United Airlines is eager for Boeing to decide whether to launch its proposed New Mid-market Airplane (NMA), though the US carrier will give Boeing "a little" more time.
“We would like to see some clarity so we can make the choice, but we do have a little time we can wait,” chief financial officer Gerry Laderman told investors during United’s second quarter earnings call on 16 July.
Pressure mounted on Boeing to make a decision about its NMA when Airbus unveiled its A321XLR programme at the Paris air show in June.
"The XLR doesn't solve the 767 replacement issue," Laderman told reporters at the Paris air show.
The Chicago-based carrier needs 30-40 mid-market aircraft to replace 757s and 767s from the mid-2020s, United president Scott Kirby told employees during a San Francisco meeting at the end of March.
In 2018 Laderman said that, in addition to its 737 Max and 787s on order, United was considering the NMA, Airbus A330-800 and A321LR to fill its mid-market needs. The A321LR is currently the longest-range A321 variant, though the A321XRL is set to take that crown around 2023.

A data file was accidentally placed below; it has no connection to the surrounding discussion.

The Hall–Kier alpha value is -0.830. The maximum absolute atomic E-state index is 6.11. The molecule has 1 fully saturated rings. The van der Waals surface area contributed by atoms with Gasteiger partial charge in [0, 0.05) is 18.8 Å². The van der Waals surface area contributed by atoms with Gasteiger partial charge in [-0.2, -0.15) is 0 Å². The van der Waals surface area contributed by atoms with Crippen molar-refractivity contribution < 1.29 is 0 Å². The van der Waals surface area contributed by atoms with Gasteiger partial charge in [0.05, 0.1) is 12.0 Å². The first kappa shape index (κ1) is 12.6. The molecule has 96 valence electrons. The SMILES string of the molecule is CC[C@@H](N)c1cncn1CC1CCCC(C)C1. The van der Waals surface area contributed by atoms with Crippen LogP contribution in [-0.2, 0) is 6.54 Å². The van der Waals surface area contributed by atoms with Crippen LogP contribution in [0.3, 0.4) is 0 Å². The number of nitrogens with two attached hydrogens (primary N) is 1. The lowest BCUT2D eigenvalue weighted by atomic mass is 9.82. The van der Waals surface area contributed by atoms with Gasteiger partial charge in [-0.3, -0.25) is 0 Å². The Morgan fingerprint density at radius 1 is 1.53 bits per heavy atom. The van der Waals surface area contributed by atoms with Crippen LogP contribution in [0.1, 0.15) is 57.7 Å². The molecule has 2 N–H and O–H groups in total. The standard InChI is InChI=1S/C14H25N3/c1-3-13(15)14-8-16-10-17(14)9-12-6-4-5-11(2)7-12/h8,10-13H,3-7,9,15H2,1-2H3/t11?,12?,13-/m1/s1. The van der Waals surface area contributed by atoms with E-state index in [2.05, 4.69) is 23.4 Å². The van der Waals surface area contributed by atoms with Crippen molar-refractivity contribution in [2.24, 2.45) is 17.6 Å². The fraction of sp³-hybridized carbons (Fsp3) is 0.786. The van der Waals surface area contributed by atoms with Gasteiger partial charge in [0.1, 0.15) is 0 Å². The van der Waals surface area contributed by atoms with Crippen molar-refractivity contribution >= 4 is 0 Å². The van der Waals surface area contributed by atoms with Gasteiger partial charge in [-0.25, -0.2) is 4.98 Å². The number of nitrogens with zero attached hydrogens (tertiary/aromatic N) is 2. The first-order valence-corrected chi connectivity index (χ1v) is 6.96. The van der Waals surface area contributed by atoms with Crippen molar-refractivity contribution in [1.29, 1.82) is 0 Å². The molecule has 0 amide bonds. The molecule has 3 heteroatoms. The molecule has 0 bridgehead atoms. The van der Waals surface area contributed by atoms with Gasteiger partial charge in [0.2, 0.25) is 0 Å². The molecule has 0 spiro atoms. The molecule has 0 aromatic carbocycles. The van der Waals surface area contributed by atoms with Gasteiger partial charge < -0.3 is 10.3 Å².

Airbus has said airlines will likely equip the 4,700nm-range (8,700km) A321XRL with about 200 seats, while A330neos can carry roughly 220-300 seats and have up to 8,153nm range, according to Airbus.
Boeing meanwhile is working to launch its NMA, which is expected to be a twin-aisle aircraft with up to 270 seats and 5,000nm range.
“As we always do, we have conversations with both manufacturers about their products, and Boeing is aware – and this is not just us – that the industry is wanting to know timing on the NMA,” Laderman said on 17 July.
Boeing has said its NMA will do more than replace large single-aisle aircraft like the 757.
"When you talk about the NMA value proposition, that is not a value proposition that addresses just the 757," Boeing vice-president of commercial sales and marketing Ihssane Mounir said at the air show. "It is a much broader proposition than the 757, in terms of market space, in terms of the capacity and the range it will address."
However, Boeing executives have stressed that NMA work remains secondary to the company's prime objective of getting the 737 Max's grounding lifted.
"Our focus remains on the safe and reliable return to service [of the Max]," Mounir said at the show. "We're working with our customers, we're working with the regulators, and that's our first priority, so we will stay focused on that."